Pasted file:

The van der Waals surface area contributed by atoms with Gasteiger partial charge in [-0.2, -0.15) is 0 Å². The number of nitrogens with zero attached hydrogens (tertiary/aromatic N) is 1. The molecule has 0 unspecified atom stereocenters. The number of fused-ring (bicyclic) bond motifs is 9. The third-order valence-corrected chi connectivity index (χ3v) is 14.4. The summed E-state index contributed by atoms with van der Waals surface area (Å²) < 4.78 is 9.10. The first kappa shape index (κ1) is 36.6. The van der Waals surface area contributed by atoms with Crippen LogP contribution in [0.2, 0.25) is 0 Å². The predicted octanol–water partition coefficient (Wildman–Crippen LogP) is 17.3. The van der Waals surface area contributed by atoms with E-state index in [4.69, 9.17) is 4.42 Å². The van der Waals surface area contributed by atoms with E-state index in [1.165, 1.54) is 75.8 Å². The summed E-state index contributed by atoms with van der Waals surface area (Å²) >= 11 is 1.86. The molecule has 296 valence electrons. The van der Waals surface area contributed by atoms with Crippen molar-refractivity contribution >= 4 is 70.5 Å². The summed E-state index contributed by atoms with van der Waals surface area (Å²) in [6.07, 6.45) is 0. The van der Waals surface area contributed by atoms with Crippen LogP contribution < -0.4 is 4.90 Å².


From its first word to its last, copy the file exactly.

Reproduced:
The van der Waals surface area contributed by atoms with Gasteiger partial charge in [-0.2, -0.15) is 0 Å². The number of nitrogens with zero attached hydrogens (tertiary/aromatic N) is 1. The molecule has 0 unspecified atom stereocenters. The number of fused-ring (bicyclic) bond motifs is 9. The third-order valence-corrected chi connectivity index (χ3v) is 14.4. The summed E-state index contributed by atoms with van der Waals surface area (Å²) < 4.78 is 9.10. The first kappa shape index (κ1) is 36.6. The van der Waals surface area contributed by atoms with Crippen LogP contribution in [0.2, 0.25) is 0 Å². The predicted octanol–water partition coefficient (Wildman–Crippen LogP) is 17.3. The van der Waals surface area contributed by atoms with E-state index in [4.69, 9.17) is 4.42 Å². The van der Waals surface area contributed by atoms with E-state index in [1.165, 1.54) is 75.8 Å². The summed E-state index contributed by atoms with van der Waals surface area (Å²) >= 11 is 1.86. The molecule has 296 valence electrons. The van der Waals surface area contributed by atoms with Crippen molar-refractivity contribution >= 4 is 70.5 Å². The summed E-state index contributed by atoms with van der Waals surface area (Å²) in [6.07, 6.45) is 0. The van der Waals surface area contributed by atoms with Crippen LogP contribution < -0.4 is 4.90 Å².